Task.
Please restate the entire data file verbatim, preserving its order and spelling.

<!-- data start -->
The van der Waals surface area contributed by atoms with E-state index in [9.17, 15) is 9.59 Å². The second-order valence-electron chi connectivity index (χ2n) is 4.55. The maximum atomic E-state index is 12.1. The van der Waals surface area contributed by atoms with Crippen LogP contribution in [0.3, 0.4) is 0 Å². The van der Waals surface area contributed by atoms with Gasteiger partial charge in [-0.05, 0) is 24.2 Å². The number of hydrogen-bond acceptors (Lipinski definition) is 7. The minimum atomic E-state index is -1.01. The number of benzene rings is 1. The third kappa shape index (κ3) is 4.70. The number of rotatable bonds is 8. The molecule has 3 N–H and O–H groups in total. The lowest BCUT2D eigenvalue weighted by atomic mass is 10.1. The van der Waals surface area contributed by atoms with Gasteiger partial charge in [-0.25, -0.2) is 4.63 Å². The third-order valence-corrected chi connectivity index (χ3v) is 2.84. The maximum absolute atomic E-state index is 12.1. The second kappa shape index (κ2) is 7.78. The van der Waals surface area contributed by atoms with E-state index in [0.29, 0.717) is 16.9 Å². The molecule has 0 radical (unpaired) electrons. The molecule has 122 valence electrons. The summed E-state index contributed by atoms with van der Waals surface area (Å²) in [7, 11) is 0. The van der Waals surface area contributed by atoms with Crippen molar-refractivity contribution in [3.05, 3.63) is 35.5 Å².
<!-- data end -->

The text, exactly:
The van der Waals surface area contributed by atoms with E-state index in [9.17, 15) is 9.59 Å². The second-order valence-electron chi connectivity index (χ2n) is 4.55. The maximum atomic E-state index is 12.1. The van der Waals surface area contributed by atoms with Crippen LogP contribution in [0.3, 0.4) is 0 Å². The van der Waals surface area contributed by atoms with Gasteiger partial charge in [-0.05, 0) is 24.2 Å². The number of hydrogen-bond acceptors (Lipinski definition) is 7. The minimum atomic E-state index is -1.01. The number of benzene rings is 1. The third kappa shape index (κ3) is 4.70. The number of rotatable bonds is 8. The molecule has 3 N–H and O–H groups in total. The lowest BCUT2D eigenvalue weighted by atomic mass is 10.1. The van der Waals surface area contributed by atoms with Gasteiger partial charge in [-0.25, -0.2) is 4.63 Å². The third-order valence-corrected chi connectivity index (χ3v) is 2.84. The maximum absolute atomic E-state index is 12.1. The second kappa shape index (κ2) is 7.78. The van der Waals surface area contributed by atoms with E-state index in [0.29, 0.717) is 16.9 Å². The molecule has 0 radical (unpaired) electrons. The molecule has 122 valence electrons. The summed E-state index contributed by atoms with van der Waals surface area (Å²) in [7, 11) is 0. The van der Waals surface area contributed by atoms with Crippen molar-refractivity contribution in [3.05, 3.63) is 35.5 Å².